equal(redirected from equalling)
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all else being equal
When external circumstances or factors do not or will not affect the outcome or decision of something at hand. All else being equal, I don't see our relationship continuing for much longer.
equal to the occasion
Having the necessary ability, talent, qualities, or capability to handle or accomplish a given role or situation. The young soldier proved equal to the occasion and saved his platoon from an enemy ambush. We need a manager who can lead project initiatives and efficiently direct employees—do you think you're equal to the occasion?
equal to the task
Having the necessary ability, talent, qualities, or capability to handle or accomplish a given role or situation. The young soldier proved equal to the task and saved his platoon from an enemy ambush. We need a manager who can lead project initiatives and efficiently direct employees—do you think you're equal to the task?
all things being equal
In the event that all aspects of a situation remain the same. Now, I know there are a lot of risks involved, but, all things being equal, I think we should still move ahead with the deal. Alexis is really nervous about committing to a mortgage, but, all things being equal, it will prove to be a great investment.
equal someone or something in something
to be even or identical with someone or something in something. John equals Bill in strength and size, I think. This cake equals that one in texture but not in richness.
someone as good or as accomplished as someone else. I certainly feel equal to Randy. He's nothing special. I don't think that Bill feels equal to Bob, even though they are twins.
(someone or something) able to handle or deal with someone or something. I'm afraid that I'm not equal to Mrs. Smith's problem right now. Please ask her to come back later. That's a very difficult task, but I'm sure Bill is equal to it.
other things being equaland all things being equal
Cliché if things stay the way they are now; if there are no complications from other factors. Other things being equal, we should have no trouble getting your order to you on time. I anticipate no problems, all things being equal.
separate but equal
segregated but of equal value or quality. (A doctrine once sanctioned by the U.S. Supreme Court regarding racial segregation.) The separate but equal doctrine was abandoned years ago. They were provided with facilities that were said to be separate but equal—but were really of a lower standard.
first among equals(slightly formal)
the best or most important of a similar group The solo violin was first among equals in the midst of all the stringed instruments. Because she is the chairman of the committee, she is, of course, first among equals.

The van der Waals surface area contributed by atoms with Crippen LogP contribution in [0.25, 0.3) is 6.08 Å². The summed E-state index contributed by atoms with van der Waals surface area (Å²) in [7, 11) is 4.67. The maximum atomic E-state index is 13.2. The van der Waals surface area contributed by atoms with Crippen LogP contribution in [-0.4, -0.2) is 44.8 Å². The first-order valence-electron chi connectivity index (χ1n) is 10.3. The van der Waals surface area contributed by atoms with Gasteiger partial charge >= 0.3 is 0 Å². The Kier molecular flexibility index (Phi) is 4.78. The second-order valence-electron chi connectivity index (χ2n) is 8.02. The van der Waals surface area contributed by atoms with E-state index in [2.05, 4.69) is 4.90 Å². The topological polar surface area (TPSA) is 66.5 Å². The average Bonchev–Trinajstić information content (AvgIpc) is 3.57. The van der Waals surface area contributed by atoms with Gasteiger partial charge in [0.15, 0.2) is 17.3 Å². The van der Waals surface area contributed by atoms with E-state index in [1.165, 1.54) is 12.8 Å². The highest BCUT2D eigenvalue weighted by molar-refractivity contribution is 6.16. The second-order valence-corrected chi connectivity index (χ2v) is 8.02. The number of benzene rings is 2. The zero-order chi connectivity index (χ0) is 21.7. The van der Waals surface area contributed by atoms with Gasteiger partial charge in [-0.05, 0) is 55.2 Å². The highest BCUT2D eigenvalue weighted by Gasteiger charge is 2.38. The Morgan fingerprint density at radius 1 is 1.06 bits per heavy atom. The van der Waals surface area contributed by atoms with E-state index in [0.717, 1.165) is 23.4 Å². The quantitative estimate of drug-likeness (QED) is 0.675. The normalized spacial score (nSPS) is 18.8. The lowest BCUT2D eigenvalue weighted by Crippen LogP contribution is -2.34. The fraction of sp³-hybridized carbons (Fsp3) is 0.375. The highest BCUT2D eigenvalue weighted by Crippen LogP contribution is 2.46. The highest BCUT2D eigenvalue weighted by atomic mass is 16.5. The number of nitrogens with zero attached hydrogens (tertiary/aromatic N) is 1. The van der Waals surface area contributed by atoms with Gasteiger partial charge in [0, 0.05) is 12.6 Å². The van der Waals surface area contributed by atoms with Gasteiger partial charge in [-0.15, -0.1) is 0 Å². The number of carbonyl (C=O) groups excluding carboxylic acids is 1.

(all) other things being equal
if in all other ways two situations are the same or similar All other things being equal, a professor can get higher ratings from students by giving higher grades.
Usage notes: also used in the form all things being equal: All things being equal, children are better off having both a mother and father in the home.
be first among equals
to officially be on the same level as other members in a group, but in fact have slightly more responsibility or be slightly more important The chairman of the joint chiefs of staff was always considered first among equals.
(all) other things being equalalso all things being equal
if everything happens as you expect it to happen All things being equal, I should be home by Thursday.
Adequate or fit in ability or extent, as in I'm not sure I'm equal to the task. [Late 1600s] Also see feel up to; up to.
other things being equal
Also, all else being equal. Given the same circumstances, as in Other things being equal, I prefer the green sofa. This term is a translation of the Latin phrase ceteris paribus, which was widely used until the 18th century, when it began to be replaced by the English equivalent.
separate but equal
Relating to or affected by a policy whereby two groups may be segregated if they are given equal facilities and opportunities. For example, They've divided up the physical education budget so that the girls' teams are separate but equal to the boys . This idiom comes from a Louisiana law of 1890, upheld by the U.S. Supreme Court in Plessy v. Ferguson, "requiring all railway companies carrying passengers on their trains in this state, to provide equal but separate accommodations for the white and colored races." Subsequently it was widely used to separate African-Americans from the white population through a general policy of racial segregation. In 1954, in a unanimous ruling to end school segregation, the Supreme Court finally overturned the law (in Brown v. Board of Education).